My stoma isn't "permanent" as such, but I do have a medical exemption certificate, I was advised by my nurse that any stoma is permanent until the surgeon says otherwise... and either way my gp agreed and signed the form. otherwise I would be spending an absolute fortune on prescriptions and supplies.
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04-11-2012, 10:39 AM   #18
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I've have a permanent ileostomy since 1997, I get all my supplies free and haven't heard anything. I'm in Yorkshire. I have a 2 piece that I change every 3 days, I don't use sprays or pastes or anything other than babywipes, which I buy myself. I couldn't imagine having to pay prescription fees for this that must be hard.
04-11-2012, 12:59 PM   #19
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I have to pay because Im working I get the yearly NHS prescription card. without it my monthly prescription cost would be around 40
04-11-2012, 01:05 PM   #20
Spooky1
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I think the brits must check online. i researched recently who qualifies for free scripts. if you have a fistule you get everything free. look up medical exemption charges. its worth looking into.
04-11-2012, 01:39 PM   #21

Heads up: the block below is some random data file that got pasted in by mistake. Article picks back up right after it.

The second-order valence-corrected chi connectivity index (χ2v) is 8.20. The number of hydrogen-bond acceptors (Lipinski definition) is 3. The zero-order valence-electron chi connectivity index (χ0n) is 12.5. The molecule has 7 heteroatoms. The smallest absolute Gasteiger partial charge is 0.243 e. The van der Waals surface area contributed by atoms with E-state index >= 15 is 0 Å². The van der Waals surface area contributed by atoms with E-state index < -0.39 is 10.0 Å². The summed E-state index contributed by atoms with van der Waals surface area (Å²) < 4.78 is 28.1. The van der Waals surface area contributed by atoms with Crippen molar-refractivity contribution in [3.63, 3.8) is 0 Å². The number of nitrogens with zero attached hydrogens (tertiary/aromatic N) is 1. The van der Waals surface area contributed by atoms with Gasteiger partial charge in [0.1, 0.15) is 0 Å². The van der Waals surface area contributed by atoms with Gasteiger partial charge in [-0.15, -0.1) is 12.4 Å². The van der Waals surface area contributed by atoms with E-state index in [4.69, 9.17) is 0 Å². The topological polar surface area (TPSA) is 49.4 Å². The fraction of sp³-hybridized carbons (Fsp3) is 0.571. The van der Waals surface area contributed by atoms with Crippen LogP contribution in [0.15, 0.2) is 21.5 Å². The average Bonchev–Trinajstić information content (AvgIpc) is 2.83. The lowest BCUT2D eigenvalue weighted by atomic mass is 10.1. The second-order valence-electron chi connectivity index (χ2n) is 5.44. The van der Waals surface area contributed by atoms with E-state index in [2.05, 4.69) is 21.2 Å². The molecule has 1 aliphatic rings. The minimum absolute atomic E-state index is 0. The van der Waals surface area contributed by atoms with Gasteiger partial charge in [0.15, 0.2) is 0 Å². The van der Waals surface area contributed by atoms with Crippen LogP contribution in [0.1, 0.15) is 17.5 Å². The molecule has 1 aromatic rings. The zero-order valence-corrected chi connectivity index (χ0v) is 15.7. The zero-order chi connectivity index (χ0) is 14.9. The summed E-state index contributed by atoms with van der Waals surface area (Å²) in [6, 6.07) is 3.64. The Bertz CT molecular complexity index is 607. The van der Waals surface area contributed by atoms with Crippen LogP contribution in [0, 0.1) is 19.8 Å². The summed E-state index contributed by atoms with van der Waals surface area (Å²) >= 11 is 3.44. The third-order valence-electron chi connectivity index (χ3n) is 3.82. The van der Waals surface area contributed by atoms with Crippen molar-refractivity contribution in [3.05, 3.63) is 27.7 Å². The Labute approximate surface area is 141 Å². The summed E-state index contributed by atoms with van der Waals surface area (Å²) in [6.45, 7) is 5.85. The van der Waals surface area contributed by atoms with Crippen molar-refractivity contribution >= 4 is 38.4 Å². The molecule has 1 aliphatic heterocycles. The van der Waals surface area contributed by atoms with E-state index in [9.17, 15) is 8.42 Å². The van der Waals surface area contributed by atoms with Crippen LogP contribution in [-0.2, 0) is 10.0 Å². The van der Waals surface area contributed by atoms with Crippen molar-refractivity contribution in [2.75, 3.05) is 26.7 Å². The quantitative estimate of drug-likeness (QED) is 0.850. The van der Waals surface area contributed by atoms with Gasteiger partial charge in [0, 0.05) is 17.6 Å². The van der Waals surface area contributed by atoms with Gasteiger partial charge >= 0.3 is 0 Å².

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happily my fistula was sorted.....unhappy because that means I pay! win some lose some
04-12-2012, 01:00 AM   #22
kossy
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I have to pay all out of pocket for everything. It's just under $200.00. That includes bags, pastes, powders, sprays.. and so on.
I lost my health insurance last year and with a "preexisiting" condition only one insurance company will cover me. Sadly I can't afford the monthy fees. I tried several times to get goverment aid and have been rejected for making to much money. But this is a whole other story.
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04-13-2012, 03:56 AM   #23
DMac
 
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[robbo87]
My stoma isn't "permanent" as such, but I do have a medical exemption certificate, I was advised by my nurse that any stoma is permanent until the surgeon says otherwise...
That's interesting because when I had my temporary ileostomy, I had to pay for all my scripts (Purchased a yearly one). I had no idea, as I'm sure many others don't, that that loop hole exists. Thanks for sharing.
04-13-2012, 04:12 AM   #24
robbo87
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That's interesting because when I had my temporary ileostomy, I had to pay for all my scripts (Purchased a yearly one). I had no idea, as I'm sure many others don't, that that loop hole exists. Thanks for sharing.
I wouldn't take my word on it, and im not even sure its a "loop hole" as such I just wasn't sure what to do but when I told my stoma nurse that I was paying for all my prescriptions she went mad and told me to apply for it so I did. My doctor must have agreed anyway because he had to sign it.

It's nearly 9 months on now and I'm still no nearer having a possible reversal and seeing as i've not yet been able to return to work theres no way I'd be able to afford prescriptions.Just to add tho, I think because of the ESA that I receive I think im entitled to free prescriptions anyway. But its all so hard to understand.